1. Examine the target market, which is the specific consumer group that an organization attempts to reach with its marketing of products and services. To find the target market, conduct market research by studying sales of tickets, products and services. Research specific demographics to detail target market characteristics. Find out the age, geographical location, income range, gender and any other specifics to formulate the target market. Use the results of this research to tailor marketing strategy to the target market demographics.
  2. Explain all marketing objectives and highlight specific objectives. For example, “we will exceed last season’s ticket sales by $5,000.” Tailor marketing objectives to the target market.
  3. Detail the marketing tactics that will help achieve each marketing objective. For example, “we will exceed last season’s ticket sales by $5,000 by adding five ticket sales representatives.” Develop specific tactics for each marketing objective.

Marketing Financials

  1. List budget needs for the marketing plan, detailing credits and debits for all marketing activity. Be specific for individual projects, such as ticket sales, print ads and promotional events.
  2. List the money that the marketing plan will gain and lose from outside sponsorships and partnerships. Explain all financial details regarding sponsorships with outside organizations, including legal aspects and terms of condition of the sponsorship.
  3. Explain where financial resources come from and where they are being allocated. Ascertain that marketing strategies have the appropriate amount of money needed to fund them.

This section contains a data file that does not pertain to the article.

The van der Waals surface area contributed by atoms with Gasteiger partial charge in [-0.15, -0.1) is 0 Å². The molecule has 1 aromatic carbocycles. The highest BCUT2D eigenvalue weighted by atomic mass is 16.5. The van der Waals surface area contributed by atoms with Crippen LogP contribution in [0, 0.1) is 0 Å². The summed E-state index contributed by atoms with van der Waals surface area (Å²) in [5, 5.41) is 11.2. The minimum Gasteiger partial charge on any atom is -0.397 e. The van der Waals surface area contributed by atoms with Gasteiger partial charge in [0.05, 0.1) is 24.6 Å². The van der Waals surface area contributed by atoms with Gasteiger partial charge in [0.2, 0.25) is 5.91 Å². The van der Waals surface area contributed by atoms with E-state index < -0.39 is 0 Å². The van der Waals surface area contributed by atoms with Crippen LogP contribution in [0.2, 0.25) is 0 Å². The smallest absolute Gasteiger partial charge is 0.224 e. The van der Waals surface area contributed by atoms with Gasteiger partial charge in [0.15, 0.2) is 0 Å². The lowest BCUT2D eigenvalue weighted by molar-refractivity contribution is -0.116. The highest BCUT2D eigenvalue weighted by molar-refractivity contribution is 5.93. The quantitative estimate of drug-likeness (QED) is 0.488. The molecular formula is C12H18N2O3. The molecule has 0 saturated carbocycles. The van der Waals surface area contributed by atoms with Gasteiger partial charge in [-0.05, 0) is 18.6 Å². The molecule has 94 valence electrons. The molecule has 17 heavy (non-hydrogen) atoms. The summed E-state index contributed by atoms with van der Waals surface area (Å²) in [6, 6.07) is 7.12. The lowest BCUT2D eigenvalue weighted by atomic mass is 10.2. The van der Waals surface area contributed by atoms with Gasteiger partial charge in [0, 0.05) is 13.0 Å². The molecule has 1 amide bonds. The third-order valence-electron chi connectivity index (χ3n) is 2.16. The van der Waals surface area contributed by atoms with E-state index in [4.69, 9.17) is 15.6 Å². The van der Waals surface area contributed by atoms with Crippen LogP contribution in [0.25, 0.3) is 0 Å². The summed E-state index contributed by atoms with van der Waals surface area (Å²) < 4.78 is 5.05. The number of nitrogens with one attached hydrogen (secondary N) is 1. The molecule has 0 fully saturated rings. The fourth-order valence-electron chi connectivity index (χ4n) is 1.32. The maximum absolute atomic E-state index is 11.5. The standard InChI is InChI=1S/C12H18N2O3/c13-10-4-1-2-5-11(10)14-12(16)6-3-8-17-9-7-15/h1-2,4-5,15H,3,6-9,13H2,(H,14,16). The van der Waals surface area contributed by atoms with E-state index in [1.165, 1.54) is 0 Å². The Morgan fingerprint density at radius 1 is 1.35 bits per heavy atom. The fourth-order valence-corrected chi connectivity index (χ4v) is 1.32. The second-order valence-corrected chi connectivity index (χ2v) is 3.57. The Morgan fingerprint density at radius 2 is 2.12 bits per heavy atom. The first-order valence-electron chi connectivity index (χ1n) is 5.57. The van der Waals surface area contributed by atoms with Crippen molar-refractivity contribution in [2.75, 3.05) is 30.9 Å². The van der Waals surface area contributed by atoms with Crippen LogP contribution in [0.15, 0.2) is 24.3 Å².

How to File For Bankruptcy In North Carolina

Filing for bankruptcy can be a confusing and intimidating process. Knowing what to do to file your personal bankruptcy in North Carolina can reduce the stress and make the process smoother.

Hiring a bankruptcy lawyer can be worth the cost.


  1. First, you should speak to a bankruptcy attorney or attorneys to make sure that you have absolutely no other means of handling your debt. Most bankruptcy attorneys will offer to speak with you at no charge to help you assess your situation. They will help you determine if you are eligible to file, look for alternatives to bankruptcy if there are any and give you an idea of how your life will be affected once you’ve been declared bankrupt.
  2. If you decide to proceed with the bankruptcy, you will then need to decide if you’re going to retain an attorney or file the proceedings yourself. While it is possible to handle your case on your own, many people choose to enlist the help of an attorney to guide them through the process.